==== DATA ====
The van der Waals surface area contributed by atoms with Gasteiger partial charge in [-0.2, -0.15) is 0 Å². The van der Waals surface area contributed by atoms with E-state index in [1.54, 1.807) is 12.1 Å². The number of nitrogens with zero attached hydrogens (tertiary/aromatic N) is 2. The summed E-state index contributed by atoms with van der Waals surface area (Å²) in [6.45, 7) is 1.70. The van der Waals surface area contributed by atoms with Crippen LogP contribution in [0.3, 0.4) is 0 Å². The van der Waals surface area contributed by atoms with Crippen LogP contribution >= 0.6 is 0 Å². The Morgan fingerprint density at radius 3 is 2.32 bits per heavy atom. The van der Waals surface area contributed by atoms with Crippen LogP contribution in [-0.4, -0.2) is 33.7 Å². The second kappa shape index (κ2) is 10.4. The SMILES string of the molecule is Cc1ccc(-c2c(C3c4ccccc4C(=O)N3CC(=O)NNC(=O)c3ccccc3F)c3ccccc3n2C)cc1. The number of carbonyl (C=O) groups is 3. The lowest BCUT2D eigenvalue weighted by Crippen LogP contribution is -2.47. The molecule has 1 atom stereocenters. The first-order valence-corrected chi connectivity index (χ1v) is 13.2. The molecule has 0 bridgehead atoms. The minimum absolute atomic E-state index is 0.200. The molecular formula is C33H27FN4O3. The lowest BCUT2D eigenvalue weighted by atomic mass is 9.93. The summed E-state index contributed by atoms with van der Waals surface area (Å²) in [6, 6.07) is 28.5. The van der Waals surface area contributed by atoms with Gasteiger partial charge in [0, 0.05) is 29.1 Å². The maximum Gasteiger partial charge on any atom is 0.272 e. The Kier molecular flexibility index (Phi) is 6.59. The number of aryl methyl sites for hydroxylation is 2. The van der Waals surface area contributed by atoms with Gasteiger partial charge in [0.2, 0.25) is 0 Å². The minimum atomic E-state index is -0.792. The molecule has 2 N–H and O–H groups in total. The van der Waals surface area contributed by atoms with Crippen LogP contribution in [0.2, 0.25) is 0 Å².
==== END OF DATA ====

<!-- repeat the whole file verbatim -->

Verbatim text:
The van der Waals surface area contributed by atoms with Gasteiger partial charge in [-0.2, -0.15) is 0 Å². The van der Waals surface area contributed by atoms with E-state index in [1.54, 1.807) is 12.1 Å². The number of nitrogens with zero attached hydrogens (tertiary/aromatic N) is 2. The summed E-state index contributed by atoms with van der Waals surface area (Å²) in [6.45, 7) is 1.70. The van der Waals surface area contributed by atoms with Crippen LogP contribution in [0.3, 0.4) is 0 Å². The van der Waals surface area contributed by atoms with Crippen LogP contribution >= 0.6 is 0 Å². The Morgan fingerprint density at radius 3 is 2.32 bits per heavy atom. The van der Waals surface area contributed by atoms with Crippen LogP contribution in [-0.4, -0.2) is 33.7 Å². The second kappa shape index (κ2) is 10.4. The SMILES string of the molecule is Cc1ccc(-c2c(C3c4ccccc4C(=O)N3CC(=O)NNC(=O)c3ccccc3F)c3ccccc3n2C)cc1. The number of carbonyl (C=O) groups is 3. The lowest BCUT2D eigenvalue weighted by Crippen LogP contribution is -2.47. The molecule has 1 atom stereocenters. The first-order valence-corrected chi connectivity index (χ1v) is 13.2. The molecule has 0 bridgehead atoms. The minimum absolute atomic E-state index is 0.200. The molecular formula is C33H27FN4O3. The lowest BCUT2D eigenvalue weighted by atomic mass is 9.93. The summed E-state index contributed by atoms with van der Waals surface area (Å²) in [6, 6.07) is 28.5. The van der Waals surface area contributed by atoms with Gasteiger partial charge in [0, 0.05) is 29.1 Å². The maximum Gasteiger partial charge on any atom is 0.272 e. The Kier molecular flexibility index (Phi) is 6.59. The number of aryl methyl sites for hydroxylation is 2. The van der Waals surface area contributed by atoms with Gasteiger partial charge in [0.2, 0.25) is 0 Å². The minimum atomic E-state index is -0.792. The molecule has 2 N–H and O–H groups in total. The van der Waals surface area contributed by atoms with Crippen LogP contribution in [0.2, 0.25) is 0 Å².